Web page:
The Effects of a High-Protein Dairy Milk Beverage With or Without Progressive Resistance Training on Fat-Free Mass, Skeletal Muscle Strength and Power, and Functional Performance in Healthy Active Older Adults: A 12-Week Randomized Controlled Trial

Zoya Huschtscha, Alexandra Parr, Judi Porter, Ricardo J.S. Costa

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The study aimed to investigate the independent and combined effects of consuming a high-protein dairy milk beverage, twice daily, with or without a progressive resistance training (PRT) program on outcomes of age-related sarcopenia, in healthy active older (≥50 years) adults. In this 12-week, 2 × 2 factorial study, participants were randomly allocated into one of four groups: dairy milk beverage (DM), exercise and dairy milk beverage (EX+DM), exercise alone (EX), and control (CON). The EX group underwent a 12-week whole-body PRT schedule (three sessions/week) and a high-protein dairy milk beverage (DM) was consumed twice daily (30 g protein/day). At weeks 0, 6, and 12, body composition (iDXA), strength [one-repetition maximum (1RM): leg press, chest press, lateral (lat) pull-down, and handgrip], power (countermovement jump), cardiorespiratory fitness (VO2), and physical performance (gait speed) were measured. Before measurements, blood samples were collected to determine the immune (i.e., leukocyte trafficking and inflammatory cytokines) and hormonal (i.e., insulin, cortisol, IGF-1, testosterone, and estradiol) profiles. Participants (n = 37) completed the study within the controlled experimental conditions. Protein intake increased in the EX+DM [mean ± SD, 1.2 ± 0.2 to 1.8 ± 0.4 g/kg body mass (BM) per day−1] and DM (1.3 ± 0.5 to 1.8 ± 0.6 g kg−1 BM day−1) groups during the intervention. Absolute fat-free mass increased in the EX+DM [mean (95% confidence interval) = 0.65 (0.25–1.0) kg] and EX [0.49 (−0.44 to 1.40) kg] groups (P < 0.001) compared to DM [−0.54 (−1.6 to 0.05) kg]. Relative fat mass decreased (group*time, P = 0.018) in DM [−1.8% (−3.3 to −0.35%)] and EX+DM [−1.3% (−2.3 to −0.31%)], which was a greater reduction than that in the CON [0.10% (−0.80 to 1.0%)] group (P < 0.01). Relative maximal strength increased in both the EX and EX+DM (≥35%, P < 0.05) groups, but not in the DM and CON groups. The change in 1RM strength outcomes was higher in EX+DM compared to all other groups (53–78%, P < 0.01). There was an increase in resting plasma IL-10 concentration in EX+DM (88%), compared to all the other groups (P = 0.016). No other differences in systemic inflammatory cytokines were observed. There were no significant changes in all hormone concentrations measured among all groups. In conclusion, a high-protein dairy milk beverage providing additional protein did not further enhance the effects of PRT on outcomes of fat-free mass, power, or physical performance. However, there was a significant augmentative effect for high-protein dairy milk consumption on changes to maximal strength outcomes during PRT in healthy active older adults.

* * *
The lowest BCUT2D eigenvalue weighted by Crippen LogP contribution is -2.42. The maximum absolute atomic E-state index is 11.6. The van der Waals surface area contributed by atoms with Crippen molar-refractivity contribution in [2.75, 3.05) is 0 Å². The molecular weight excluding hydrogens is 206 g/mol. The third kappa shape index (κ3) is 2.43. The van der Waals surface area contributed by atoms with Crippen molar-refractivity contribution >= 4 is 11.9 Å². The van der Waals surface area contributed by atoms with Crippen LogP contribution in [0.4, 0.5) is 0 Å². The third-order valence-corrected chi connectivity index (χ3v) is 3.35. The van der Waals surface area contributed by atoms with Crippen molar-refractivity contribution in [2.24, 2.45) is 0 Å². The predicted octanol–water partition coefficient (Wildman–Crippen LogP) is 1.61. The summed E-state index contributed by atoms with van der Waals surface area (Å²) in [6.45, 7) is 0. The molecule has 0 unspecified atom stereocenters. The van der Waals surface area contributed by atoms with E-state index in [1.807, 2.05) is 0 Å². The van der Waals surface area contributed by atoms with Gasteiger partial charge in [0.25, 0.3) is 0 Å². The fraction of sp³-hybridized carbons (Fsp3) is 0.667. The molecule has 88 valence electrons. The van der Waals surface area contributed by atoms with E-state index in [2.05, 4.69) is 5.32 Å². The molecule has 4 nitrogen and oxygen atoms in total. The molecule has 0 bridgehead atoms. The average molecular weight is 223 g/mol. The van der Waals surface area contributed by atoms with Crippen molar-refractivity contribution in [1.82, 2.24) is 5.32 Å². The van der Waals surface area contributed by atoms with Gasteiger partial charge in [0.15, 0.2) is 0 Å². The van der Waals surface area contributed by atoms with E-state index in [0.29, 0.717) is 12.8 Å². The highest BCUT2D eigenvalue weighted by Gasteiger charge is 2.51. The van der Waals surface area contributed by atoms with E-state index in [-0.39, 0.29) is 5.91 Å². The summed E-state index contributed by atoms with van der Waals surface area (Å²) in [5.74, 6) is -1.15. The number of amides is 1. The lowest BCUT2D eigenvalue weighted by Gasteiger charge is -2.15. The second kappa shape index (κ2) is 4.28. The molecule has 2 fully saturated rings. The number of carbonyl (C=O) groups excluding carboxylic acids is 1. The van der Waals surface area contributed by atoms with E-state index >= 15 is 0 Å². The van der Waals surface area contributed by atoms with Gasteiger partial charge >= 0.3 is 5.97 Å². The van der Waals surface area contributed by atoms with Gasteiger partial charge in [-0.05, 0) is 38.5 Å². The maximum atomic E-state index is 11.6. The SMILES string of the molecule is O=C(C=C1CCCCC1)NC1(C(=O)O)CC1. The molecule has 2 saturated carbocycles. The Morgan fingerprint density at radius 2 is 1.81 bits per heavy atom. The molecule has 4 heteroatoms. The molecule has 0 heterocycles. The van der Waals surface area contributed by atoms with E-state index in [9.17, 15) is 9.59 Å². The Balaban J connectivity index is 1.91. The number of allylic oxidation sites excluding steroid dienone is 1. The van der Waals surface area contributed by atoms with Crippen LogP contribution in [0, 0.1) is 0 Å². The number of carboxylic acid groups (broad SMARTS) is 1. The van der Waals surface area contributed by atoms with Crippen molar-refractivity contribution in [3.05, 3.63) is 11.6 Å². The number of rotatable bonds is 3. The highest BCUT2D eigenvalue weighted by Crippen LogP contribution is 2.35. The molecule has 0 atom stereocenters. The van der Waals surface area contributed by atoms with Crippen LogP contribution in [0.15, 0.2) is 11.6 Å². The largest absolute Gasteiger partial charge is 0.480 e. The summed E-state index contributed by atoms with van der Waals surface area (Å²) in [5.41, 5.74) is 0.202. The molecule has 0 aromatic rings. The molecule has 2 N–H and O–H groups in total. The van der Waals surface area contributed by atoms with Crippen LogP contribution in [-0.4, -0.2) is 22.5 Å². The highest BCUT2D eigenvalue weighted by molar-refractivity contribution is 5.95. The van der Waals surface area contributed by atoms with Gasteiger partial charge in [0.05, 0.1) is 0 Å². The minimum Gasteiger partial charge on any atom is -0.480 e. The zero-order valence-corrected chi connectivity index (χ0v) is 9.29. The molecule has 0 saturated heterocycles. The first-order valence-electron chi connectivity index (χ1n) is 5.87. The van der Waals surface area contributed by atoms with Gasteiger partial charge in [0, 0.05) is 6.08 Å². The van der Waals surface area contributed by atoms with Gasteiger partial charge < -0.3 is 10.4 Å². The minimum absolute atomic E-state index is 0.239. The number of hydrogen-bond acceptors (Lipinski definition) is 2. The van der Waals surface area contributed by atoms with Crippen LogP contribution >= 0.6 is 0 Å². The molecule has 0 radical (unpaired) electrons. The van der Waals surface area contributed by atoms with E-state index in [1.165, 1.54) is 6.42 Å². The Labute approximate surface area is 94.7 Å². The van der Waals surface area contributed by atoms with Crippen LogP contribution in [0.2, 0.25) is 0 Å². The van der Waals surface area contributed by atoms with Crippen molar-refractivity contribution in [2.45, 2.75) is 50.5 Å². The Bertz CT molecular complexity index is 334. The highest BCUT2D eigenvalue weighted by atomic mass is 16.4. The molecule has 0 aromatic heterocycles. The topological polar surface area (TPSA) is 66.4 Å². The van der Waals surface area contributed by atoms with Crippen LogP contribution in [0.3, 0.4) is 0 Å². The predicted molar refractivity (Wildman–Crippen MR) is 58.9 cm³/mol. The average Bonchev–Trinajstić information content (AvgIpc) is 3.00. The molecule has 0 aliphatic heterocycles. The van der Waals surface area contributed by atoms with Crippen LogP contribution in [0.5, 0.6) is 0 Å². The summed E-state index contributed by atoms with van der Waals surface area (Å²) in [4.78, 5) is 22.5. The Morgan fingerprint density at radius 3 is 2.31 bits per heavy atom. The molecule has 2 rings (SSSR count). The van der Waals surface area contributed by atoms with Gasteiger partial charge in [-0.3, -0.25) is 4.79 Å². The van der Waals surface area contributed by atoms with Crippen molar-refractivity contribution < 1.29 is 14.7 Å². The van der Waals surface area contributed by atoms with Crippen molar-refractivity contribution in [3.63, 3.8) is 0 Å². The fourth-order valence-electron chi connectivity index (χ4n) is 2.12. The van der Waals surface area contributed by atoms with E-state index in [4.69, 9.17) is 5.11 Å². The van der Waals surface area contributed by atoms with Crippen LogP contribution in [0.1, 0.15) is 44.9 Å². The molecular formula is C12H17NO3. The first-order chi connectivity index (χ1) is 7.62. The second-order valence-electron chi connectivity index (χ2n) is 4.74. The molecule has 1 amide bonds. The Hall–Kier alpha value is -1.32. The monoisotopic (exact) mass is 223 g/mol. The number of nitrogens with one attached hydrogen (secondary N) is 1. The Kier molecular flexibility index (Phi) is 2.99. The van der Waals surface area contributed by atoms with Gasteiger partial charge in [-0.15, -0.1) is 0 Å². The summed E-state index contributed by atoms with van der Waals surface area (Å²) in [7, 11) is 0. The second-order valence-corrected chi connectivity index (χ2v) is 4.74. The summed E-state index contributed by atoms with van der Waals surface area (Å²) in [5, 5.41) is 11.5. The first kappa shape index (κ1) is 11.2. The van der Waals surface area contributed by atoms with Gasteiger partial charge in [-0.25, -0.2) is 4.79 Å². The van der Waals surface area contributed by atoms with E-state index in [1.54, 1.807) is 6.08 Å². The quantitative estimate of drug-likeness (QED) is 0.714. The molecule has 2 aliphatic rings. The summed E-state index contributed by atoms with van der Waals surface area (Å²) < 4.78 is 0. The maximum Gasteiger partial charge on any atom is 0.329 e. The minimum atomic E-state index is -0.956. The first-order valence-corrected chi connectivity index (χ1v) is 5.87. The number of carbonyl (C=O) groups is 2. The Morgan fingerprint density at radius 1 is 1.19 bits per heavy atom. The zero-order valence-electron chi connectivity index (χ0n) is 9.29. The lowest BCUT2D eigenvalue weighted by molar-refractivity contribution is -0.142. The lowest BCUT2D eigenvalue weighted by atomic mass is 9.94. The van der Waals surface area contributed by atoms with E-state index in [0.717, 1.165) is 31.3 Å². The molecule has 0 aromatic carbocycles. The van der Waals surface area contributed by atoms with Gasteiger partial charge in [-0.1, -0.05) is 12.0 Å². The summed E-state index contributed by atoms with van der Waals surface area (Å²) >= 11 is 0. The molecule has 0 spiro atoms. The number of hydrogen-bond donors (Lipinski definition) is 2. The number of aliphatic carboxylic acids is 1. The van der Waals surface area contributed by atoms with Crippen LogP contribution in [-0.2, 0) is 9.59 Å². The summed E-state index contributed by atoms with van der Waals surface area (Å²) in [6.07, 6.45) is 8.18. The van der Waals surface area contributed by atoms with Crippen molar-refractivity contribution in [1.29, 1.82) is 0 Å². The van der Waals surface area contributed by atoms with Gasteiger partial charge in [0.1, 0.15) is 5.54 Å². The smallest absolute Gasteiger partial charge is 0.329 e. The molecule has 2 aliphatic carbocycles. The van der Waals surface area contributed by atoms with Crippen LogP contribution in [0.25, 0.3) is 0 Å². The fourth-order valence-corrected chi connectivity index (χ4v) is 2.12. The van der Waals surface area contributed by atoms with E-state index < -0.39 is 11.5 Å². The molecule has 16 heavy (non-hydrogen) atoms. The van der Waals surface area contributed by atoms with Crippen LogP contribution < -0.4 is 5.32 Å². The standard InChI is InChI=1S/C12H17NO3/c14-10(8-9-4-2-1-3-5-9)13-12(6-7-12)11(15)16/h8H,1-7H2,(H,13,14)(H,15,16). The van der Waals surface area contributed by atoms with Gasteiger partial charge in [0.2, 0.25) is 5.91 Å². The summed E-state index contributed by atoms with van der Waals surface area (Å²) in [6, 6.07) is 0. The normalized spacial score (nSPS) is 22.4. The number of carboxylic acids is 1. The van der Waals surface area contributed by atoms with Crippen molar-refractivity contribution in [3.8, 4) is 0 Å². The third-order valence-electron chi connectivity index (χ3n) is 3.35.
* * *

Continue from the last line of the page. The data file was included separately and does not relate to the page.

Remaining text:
Original languageEnglish
Article number644865
Number of pages20
JournalFrontiers in Nutrition
Publication statusPublished - 17 Mar 2021


  • calcium
  • cortisol
  • estradiol
  • inflammatory cytokines
  • insulin
  • insulin-like growth factor
  • leucine
  • testosterone

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